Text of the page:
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Ballad Health to collaborate with Harvard Medical School and ETSU on rural health research
Study will address competition and hospital closure in rural America
Ballad Health announced today that Dr. Michael Chernew, the Leonard D. Schaeffer Professor of Health Care Policy and the Director of the Healthcare Markets and Regulation Lab at Harvard Medical School, will lead an independent study to evaluate hospital competition in small rural markets, and how service offerings and expenses are affected by rural hospital closures and mergers. Conducted in coordination with the East Tennessee State University Center for Rural Health Research, this work will help provide a more comprehensive understanding of health and health care in rural America.
Dr. Chernew has extensive experience in health care market research, including health care spending growth, novel benefit designs, payment reform, Medicare Advantage and pricing in commercial health insurance markets, the causes and consequences of rising health care spending, and geographic variation in spending and spending growth and quality. In addition to being recognized with multiple awards for the quality of his research, Dr. Chernew is a member of the Congressional Budget Office's Panel of Health Advisors, a research associate of the National Bureau of Economic Research and editor of the American Journal of Managed Care. Dr. Chernew was recently named chair of the Medicare Payment Advisory Commission (MedPAC), on which he previously served as a member from 2008-2012 and as vice chair from 2012-2014.
“The acute care hospital industry has undergone substantial restructuring during the last few decades, and in recent years this frequently involves health systems that stretch across markets and state lines,” said Dr. Chernew. “While several studies have examined the effect of mergers and acquisitions on prices and quality, most have focused on urban markets. Small rural and non-urban markets differ in ways that could affect the social benefits and costs of hospital consolidation.”
The study announced today will examine the competitive dynamics of small hospital markets characterized by areas with relatively low population density and a small number of competing hospitals. Hospitals in these markets typically employ a substantial proportion of the local population and have a significant influence over the local economy. Recent data suggest that many hospitals in these small markets are struggling financially and failing to keep pace with the adoption of the latest technology and best practices. The project will:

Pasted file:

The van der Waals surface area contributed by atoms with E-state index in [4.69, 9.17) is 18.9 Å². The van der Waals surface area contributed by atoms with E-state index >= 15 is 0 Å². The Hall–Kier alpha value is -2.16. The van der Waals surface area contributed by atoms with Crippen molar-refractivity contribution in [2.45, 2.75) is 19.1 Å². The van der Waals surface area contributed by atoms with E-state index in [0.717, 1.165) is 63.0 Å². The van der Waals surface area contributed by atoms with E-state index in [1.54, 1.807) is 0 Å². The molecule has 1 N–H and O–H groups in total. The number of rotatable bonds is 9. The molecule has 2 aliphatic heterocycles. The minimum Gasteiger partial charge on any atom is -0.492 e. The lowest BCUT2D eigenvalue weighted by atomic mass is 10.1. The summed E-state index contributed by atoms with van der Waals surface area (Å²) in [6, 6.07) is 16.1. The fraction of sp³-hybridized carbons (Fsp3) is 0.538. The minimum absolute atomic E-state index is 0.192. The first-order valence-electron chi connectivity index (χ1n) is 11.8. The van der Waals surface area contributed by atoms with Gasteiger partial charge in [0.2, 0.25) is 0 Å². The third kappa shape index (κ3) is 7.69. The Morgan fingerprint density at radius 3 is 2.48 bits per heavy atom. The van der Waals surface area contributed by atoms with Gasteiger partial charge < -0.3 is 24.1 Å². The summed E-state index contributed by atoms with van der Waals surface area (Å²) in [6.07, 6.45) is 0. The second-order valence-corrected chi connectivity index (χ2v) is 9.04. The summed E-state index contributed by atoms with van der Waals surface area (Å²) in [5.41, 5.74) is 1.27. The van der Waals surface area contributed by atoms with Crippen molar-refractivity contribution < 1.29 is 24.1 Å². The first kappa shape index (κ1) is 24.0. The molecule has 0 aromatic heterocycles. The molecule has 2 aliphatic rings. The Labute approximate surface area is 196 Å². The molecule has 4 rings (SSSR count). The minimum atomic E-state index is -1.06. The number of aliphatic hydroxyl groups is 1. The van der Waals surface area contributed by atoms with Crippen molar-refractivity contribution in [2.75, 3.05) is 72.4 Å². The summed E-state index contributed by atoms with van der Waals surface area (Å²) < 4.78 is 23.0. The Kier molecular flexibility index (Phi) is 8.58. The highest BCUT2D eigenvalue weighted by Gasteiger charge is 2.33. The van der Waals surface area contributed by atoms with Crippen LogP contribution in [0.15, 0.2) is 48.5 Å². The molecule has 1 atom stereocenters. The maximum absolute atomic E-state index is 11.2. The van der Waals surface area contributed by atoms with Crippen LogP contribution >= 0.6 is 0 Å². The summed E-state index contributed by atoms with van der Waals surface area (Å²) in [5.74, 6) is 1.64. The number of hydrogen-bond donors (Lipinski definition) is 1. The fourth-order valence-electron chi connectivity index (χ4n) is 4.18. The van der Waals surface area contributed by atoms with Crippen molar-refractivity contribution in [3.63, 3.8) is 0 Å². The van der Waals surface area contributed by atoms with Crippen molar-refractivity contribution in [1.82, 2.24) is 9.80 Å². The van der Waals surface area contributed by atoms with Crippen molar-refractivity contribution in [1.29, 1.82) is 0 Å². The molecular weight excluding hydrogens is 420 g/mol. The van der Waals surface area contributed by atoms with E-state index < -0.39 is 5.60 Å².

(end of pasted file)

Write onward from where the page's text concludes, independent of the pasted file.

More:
- Identify and study small markets with three or fewer hospitals and assess how these markets have evolved over time, including predictors of hospital closure and acquisition among hospitals in these markets and whether they are purchased by chains from outside of the market.
- Measure service offerings and expenses in small markets and assess how these have evolved over time and how they are affected by closure and merger, including estimating the availability of high expense services, and hospital expenses, to create benchmark levels that can be used to judge over or under capacity.
“Health policy should be driven by the facts, and this analysis will provide much-needed information about the dynamics in rural and non-urban markets and what happens to health care in those markets due to a variety of pressures these hospitals face,” said Alan Levine, CEO of Ballad Health. “Given the massive number of rural and non-urban hospitals that are failing financially, we hope this study, wherever the data takes it, will inform future policy decisions by Congress, the administration and other enforcement agencies as we try to better understand why so many hospitals are struggling. Once we have this information, it could prescribe a new path forward."
This latest announcement follows on a partnership between Tennessee Governor Bill Lee, the Tennessee Legislature and Ballad Health last July to create the Center for Rural Health Research at ETSU – a multidisciplinary institute for research impacting rural health. Over a 10-year period, Ballad Health’s $15 million contribution commitment was matched with nearly $10 million by the governor and Tennessee legislature.
At the time of the creation of the Center for Rural Health Research at ETSU, Governor Lee said, “I believe the Center for Rural Health Research at ETSU is going to be a major contributor to solving problems that have been developing in rural America for decades. This center will be a leader on this issue and will attract partners from all over the country.”
Dr. Randy Wykoff, the dean of the ETSU College of Public Health and director of the Center for Rural Health Research, said, “We know that health is driven not only by health care services, but income, education, race and a host of other so-called social determinants. ETSU’s highly ranked public health program will combine with the best health care economics team in the country at Harvard to build knowledge that will help bridge research and policy gaps in rural and non-urban health.”